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Russia-China Language Year Producing Real Results

22.09.2010 16:37

While tens of thousands of Chinese can sing the Russian song Katyusha, thousands of Russian families regularly watch a Chinese teaching TV program named "Hello, China."

The 2009 Russian Language Year organized in China the 2010 Chinese Language Year in Russia are believed to have enhanced the interest of the two peoples to learn each other's languages with their colorful activities, such as speech competitions and TV programs.


Wan Shouning, a 26-year-old Chinese man, won gold medal in "Chinese sing Russian songs competition last year with ian songs sung by Chinese" with his lyrical presentation of The Roads, a song composed during Russia's Great Patriotic War.

The contest reflected the Chinese people's affections for Russia, said Chinese Ambassador to Russia Li Hui. Last October, Russian Prime Minister Vladimir Putin personally awarded the medal to Wan.

Over 12,000 people took part in the competition, and many Chinese fans were eager to learn Russian songs. Russian judges were carried away by emotions when contestants rendered "Evening Near Moscow" "Troika" and other old Russian songs beautifully.

Currently, many universities in China list the Russian language as a major subject. There are also seven educational centers specialized in Russian language teaching.

During the Russian Language Year, over 260 events were held across China, attracting more than 100 million participants.

For Yao Guangyan, a 67-year-old citizen in the northeastern Chinese city of Dalian, the Russian Language Year program was like a personal celebration.

In 1990, when he was 47, Yao started to study Russian on his own and collect Russian songs. He wished he can teach Chinese to sing modern Russian songs besides those from the Soviet period. So far he has published some collections of Russian songs.

Yao also has a Russian name, Vasili Ivanov. His bilingual business card has two lines in both Chinese and Russian that read "I love Russian, I love Russian songs."


In the Chinese teaching program "Hello, China," Russian TV channel Culture introduces China with a poetic description of the Yellow River, the cradle of the Chinese civilization.

"China is the homeland of silk. The Chinese invented china. They built the Great Wall," the program said.

"Thanks to this program, I learnt the history of many Chinese words and got to know the imagery of hieroglyphics," said German Kurnikov, a student in Moscow State Linguistics Institute.

Producers of "Hello, China" program picked up 100 terms to represent the traditional Chinese culture, like Beijing opera, Taijiquan (shadowboxing), kite, panda and so on. By learning them, Russians could know basic Chinese words and feel the "aroma" of the Chinese culture.

"Hello, China" is only a small part of the Chinese Language Year program, during which 87 events are expected to take place across Russia, including speech contests, singing competitions, seminars and music and movie weeks.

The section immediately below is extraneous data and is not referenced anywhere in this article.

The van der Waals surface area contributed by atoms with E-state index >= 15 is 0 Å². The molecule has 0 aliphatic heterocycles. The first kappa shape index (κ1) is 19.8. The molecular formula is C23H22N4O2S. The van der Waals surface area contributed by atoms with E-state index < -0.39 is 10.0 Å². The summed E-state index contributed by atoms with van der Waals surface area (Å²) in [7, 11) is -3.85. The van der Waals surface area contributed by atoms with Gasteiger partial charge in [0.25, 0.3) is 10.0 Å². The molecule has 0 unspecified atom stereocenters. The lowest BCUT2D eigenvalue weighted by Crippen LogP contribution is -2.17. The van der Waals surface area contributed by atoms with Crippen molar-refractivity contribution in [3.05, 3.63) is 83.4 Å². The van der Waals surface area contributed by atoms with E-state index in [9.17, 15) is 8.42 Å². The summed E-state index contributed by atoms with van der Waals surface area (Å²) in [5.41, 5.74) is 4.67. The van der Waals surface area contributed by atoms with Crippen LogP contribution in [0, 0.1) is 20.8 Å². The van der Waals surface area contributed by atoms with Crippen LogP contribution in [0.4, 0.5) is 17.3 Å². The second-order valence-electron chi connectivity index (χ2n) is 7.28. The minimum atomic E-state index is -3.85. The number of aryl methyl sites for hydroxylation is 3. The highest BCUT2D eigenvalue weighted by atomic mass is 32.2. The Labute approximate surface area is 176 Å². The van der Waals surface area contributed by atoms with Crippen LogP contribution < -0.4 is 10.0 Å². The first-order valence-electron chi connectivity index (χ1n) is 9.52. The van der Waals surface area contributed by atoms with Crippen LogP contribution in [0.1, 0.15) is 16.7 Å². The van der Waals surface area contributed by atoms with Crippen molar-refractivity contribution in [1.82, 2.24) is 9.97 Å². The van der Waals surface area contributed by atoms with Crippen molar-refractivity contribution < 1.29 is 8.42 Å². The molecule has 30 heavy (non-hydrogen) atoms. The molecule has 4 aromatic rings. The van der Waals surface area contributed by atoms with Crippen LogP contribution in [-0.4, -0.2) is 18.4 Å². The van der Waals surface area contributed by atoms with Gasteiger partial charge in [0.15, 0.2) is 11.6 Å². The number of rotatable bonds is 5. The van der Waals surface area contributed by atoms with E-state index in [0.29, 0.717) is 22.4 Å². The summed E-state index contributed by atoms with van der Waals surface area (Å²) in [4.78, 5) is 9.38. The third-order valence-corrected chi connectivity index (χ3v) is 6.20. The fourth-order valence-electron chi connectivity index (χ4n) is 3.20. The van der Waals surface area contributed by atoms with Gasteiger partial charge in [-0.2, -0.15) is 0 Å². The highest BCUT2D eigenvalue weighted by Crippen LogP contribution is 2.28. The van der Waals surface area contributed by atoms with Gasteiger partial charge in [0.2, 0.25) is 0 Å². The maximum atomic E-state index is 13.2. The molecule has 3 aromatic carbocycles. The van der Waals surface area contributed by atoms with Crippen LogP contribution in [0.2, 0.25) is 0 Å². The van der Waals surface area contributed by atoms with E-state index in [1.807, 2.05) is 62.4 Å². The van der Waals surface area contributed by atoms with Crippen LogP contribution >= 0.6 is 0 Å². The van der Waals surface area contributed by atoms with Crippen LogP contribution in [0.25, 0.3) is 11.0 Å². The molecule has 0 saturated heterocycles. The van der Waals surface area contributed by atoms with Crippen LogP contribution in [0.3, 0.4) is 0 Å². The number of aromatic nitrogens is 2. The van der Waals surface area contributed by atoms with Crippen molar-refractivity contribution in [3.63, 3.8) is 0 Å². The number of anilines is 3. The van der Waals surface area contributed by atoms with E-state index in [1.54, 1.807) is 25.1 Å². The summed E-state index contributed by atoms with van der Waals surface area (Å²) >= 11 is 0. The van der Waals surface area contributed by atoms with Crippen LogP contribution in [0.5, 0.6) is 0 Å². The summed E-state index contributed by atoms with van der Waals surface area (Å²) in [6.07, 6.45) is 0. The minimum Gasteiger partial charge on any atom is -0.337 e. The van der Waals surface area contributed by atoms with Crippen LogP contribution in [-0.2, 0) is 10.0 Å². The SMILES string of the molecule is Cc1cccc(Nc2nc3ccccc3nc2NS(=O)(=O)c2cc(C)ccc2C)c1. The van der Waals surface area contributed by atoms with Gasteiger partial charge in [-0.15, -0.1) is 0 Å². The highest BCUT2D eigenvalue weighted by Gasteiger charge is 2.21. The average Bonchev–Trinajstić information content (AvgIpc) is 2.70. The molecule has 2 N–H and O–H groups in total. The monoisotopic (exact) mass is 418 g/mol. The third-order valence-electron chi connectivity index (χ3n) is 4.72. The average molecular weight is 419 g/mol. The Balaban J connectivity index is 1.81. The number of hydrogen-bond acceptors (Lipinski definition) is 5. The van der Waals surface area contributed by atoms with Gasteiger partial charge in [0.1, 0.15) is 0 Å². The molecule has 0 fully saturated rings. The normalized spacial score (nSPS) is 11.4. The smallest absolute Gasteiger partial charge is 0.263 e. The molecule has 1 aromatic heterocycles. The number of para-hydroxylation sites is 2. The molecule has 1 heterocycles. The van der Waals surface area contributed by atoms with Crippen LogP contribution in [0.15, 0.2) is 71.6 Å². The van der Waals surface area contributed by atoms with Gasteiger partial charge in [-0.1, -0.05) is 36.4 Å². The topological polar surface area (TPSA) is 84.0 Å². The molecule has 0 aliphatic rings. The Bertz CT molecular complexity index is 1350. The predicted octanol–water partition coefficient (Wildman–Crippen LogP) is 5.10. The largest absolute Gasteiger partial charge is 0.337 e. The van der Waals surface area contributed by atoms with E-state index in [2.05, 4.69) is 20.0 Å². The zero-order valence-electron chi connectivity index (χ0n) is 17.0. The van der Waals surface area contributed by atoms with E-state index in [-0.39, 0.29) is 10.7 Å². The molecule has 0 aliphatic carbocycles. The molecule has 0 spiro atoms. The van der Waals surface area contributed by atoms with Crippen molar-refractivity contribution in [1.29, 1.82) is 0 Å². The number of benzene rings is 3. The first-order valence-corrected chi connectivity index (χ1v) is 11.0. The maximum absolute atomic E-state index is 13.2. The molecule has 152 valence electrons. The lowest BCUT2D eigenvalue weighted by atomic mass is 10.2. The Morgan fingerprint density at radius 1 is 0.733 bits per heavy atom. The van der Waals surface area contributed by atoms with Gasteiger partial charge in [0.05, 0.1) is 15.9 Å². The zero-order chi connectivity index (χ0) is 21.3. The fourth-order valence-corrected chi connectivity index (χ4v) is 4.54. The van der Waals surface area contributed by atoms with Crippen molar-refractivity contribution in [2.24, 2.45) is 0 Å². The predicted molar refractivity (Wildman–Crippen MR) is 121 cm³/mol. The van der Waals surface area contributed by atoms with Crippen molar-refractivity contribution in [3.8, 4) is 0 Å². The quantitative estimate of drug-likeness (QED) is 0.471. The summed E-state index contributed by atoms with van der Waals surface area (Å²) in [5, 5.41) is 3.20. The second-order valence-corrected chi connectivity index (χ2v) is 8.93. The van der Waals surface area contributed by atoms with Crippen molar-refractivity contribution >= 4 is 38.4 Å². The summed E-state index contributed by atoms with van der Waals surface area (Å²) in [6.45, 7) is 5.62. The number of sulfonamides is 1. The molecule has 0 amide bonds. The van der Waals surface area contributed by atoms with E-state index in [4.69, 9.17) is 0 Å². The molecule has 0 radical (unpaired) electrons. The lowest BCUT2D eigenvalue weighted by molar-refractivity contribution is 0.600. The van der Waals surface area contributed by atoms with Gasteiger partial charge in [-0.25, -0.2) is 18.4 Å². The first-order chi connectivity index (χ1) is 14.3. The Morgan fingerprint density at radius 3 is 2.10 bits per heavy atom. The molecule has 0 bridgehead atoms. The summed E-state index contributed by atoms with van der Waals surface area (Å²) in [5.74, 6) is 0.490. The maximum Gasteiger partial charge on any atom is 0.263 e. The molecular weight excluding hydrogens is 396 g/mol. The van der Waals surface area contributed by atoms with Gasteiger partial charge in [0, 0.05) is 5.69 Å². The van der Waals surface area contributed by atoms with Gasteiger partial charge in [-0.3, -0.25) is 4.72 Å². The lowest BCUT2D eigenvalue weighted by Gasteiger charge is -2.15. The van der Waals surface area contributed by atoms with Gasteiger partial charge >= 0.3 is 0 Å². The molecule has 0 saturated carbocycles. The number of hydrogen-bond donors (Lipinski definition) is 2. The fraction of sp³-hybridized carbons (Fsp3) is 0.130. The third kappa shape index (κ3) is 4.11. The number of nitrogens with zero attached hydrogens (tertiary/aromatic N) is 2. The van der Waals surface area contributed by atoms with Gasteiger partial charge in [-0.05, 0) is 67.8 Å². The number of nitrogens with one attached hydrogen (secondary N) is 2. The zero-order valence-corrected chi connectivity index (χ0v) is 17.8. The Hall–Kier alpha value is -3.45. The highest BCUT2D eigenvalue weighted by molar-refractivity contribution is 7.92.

The Chinese Language Year in Russia has won acclaim from the Russian public and elevated the Russian people's interest in learning the Chinese language.

Currently Russia has 12 Confucius Institutes and one Confucius radio station. Nearly 100 Russian universities offer courses in Chinese with more than 10,000 students studying the language.

In Moscow alone, 13 schools offer Chinese language courses to over 2,000 students. In Far East and Siberia, the Chinese language has become even more popular in schools.

Yet more Chinese teaching programs are needed as the existing programs can hardly meet the growing demand in learning Chinese, said Pei Yufang, an official in the Chinese embassy in Moscow.


"I come from China, and I'd like to invite you to visit China," said a group of Chinese children in Russian to their Russian peers. They came from earthquake-affected regions to the Russian city of Vladivostok for a visit in 2008. They managed to say the whole sentence in Russian after spending a whole class session.

In summer 2009, another group of 500 Chinese pupils visited Vladivostok. While in Russia, the Chinese children learnt to understand simple dialogues in Russian and sing popular Russian songs. They got along with their Russian peers so well that many cried when the time came for departure.

A year later, a group of Russian school children went to China. They had a good time in the host country and learnt to say in Chinese "I have fallen in love with China, and I'll be missing you."

"I still keep correspondence with my pals in China. I have decided to study Chinese and I'm going to continue studies in China," Yelena Batueva from Moscow, a participant in the exchange program, told Xinhua in a recent interview.

These remarks reflected the thoughts of many who visited China. Some of them told Xinhua that they want to become diplomats to help carry through the friendship to later generations.

Cultural exchange for children is an important part of the two Language Year programs. Those young visitors have served as little ambassadors for their countries. By learning each other's languages and culture, they lay a solid foundation for the Chinese-Russian friendship in the years to come.

The Chinese and Russian Language Year programs, said Russian Deputy Prime Minister Alexander Zhukov, go beyond the boundaries of language and covered all the aspects of cultural exchanges between the two countries.

Such events will enhance the cultural relations between the nations, and help further consolidate the friendship between the two peoples, he added.

Source: Xinhua News Agency

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